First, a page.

#264 – Recommendation – Poundland £1 Kodak Film



Everytime I walk past the Poundland shop in my local town centre, I always remember the Trigger Happy TV sketch where Dom Jolly walks round a pound store asking how much everything is to the increasing exasperation of the shop assistant, it goes something like this:

“So how much is this?”

“A pound”

“What about this”

“A pound. Everything here a pound”

“Really, so how much is this then”

“A pound. Everything a pound”

“So is this a pound?” etc.

I mention this not just because it still makes me chuckle, but because I’d heard that the Poundland chain were selling Kodak colour film for a quid a roll. OK, so it was cheap 200ISO 24 exposure colour, but it was Kodak, and a quid a roll is significantly less than Ektar or Portra which I normally pay about a fiver for.

At that price, it seemed a good choice to run through a recently acquired second F100 body I’d bought as a bargain, just to ensure it all worked. As I’d got no excursions planned, I thought I’d use the roll on my little girl Eloise, who is the subject of most of my photographs these days.

I couldn’t get a slow enough shutter speed to get a properly blurred background on this roundabout, although in retrospect, the latitude of film is such that I could have slowed the shutter speed by a stop or two and still have got away with it.

All said and done, it performed OK. I took the film for processing at my local Tesco as it’s quick and cheap, so it’s hard to make a truly objective judgement on the quality as certainly the prints appear to have a slight colour cast, but the scans look OK and reasonably neutral. I’m sure that both scans and prints would look better if I’d have sent them to Metro Colour Labs for processing, but it was hard to justify the cost given that it was cheap film being run through a recently acquired second-hand camera.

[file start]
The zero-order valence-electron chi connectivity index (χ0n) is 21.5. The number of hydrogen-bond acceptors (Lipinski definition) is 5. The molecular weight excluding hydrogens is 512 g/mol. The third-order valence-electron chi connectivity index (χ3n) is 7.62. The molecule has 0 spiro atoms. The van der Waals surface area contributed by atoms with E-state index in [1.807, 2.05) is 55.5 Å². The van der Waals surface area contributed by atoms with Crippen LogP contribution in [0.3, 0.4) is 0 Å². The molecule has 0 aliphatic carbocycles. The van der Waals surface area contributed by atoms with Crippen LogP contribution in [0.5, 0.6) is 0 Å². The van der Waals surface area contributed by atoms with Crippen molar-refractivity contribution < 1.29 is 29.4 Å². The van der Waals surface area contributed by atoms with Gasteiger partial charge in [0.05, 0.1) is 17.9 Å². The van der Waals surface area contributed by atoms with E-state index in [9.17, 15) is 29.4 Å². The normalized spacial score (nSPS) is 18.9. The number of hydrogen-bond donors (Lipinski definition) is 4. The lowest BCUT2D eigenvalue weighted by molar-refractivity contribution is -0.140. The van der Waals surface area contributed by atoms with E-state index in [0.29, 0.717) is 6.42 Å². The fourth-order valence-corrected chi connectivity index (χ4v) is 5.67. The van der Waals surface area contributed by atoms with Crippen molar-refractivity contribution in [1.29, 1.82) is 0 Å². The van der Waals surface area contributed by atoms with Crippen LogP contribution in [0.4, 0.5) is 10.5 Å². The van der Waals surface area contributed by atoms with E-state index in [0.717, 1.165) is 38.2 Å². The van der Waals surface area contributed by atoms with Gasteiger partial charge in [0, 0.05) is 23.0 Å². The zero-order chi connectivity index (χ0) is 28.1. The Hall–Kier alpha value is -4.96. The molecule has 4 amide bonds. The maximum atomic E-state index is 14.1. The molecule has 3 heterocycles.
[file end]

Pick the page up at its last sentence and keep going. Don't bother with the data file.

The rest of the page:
All images Nikon F100 and Nikkor 20mm.

They say that wide angle’s shouldn’t be used for people photographs, but being a contrary sod, it sounded like it was worth a go. For close in photography a 20mm proved a good choice as it allowed me to get more of the surrounding  environment in around Eloise.

Playing with daddy’s old toys at nana and grandpa’s. Thirty something years ago, I was doing the same thing in almost the same spot!

5 Comments Add yours

  1. teigl says:

    Your lovely photographs brought back dear memories of playing in the sand tray with my two toddlers, who are now 15 and 18. I don’t know who enjoyed playing in the sand the most… These shots have come out so well considering the relatively humble origins of the materials and camera. Really top photos.


    1. andy says:

      Thanks Iain. I don’t tend to post up photos of Eloise or many other none-industrial / exploration/ railway subjects, but I thought this would make a nice change.


  2. munchow says:

    I think it’s fun to use old, used or inexpensive equipment. Particular when the result gets to be like this. Great photographs of your little girl. And not using wide angel for people photography? Yes, they say so, but it’s an excellent tool if you want to include the environment – and do watch out for extreme distortion.


    1. andy says:

      Thanks yes, I still get satisfaction out of using film, although I mostly shoot digital. Film cameras are so cheap now – my Nikon F100’s would have cost over £800 new, but I bought them for about £150 each, with grips, in mint condition! My FM cost me £50! But it’s not just the cameras, I find myself taking more time and choosing my shots with film, as I know I only have 24 pr 36 shots, then some cost, and time before I see the results. But for every 100 shots I take, I probably get a better percentage of good images on film than with digital, but I probably get more great images on digital.


      1. munchow says:

        Shooting with film definitely changes the way of shooting – and not necessarily to the better….


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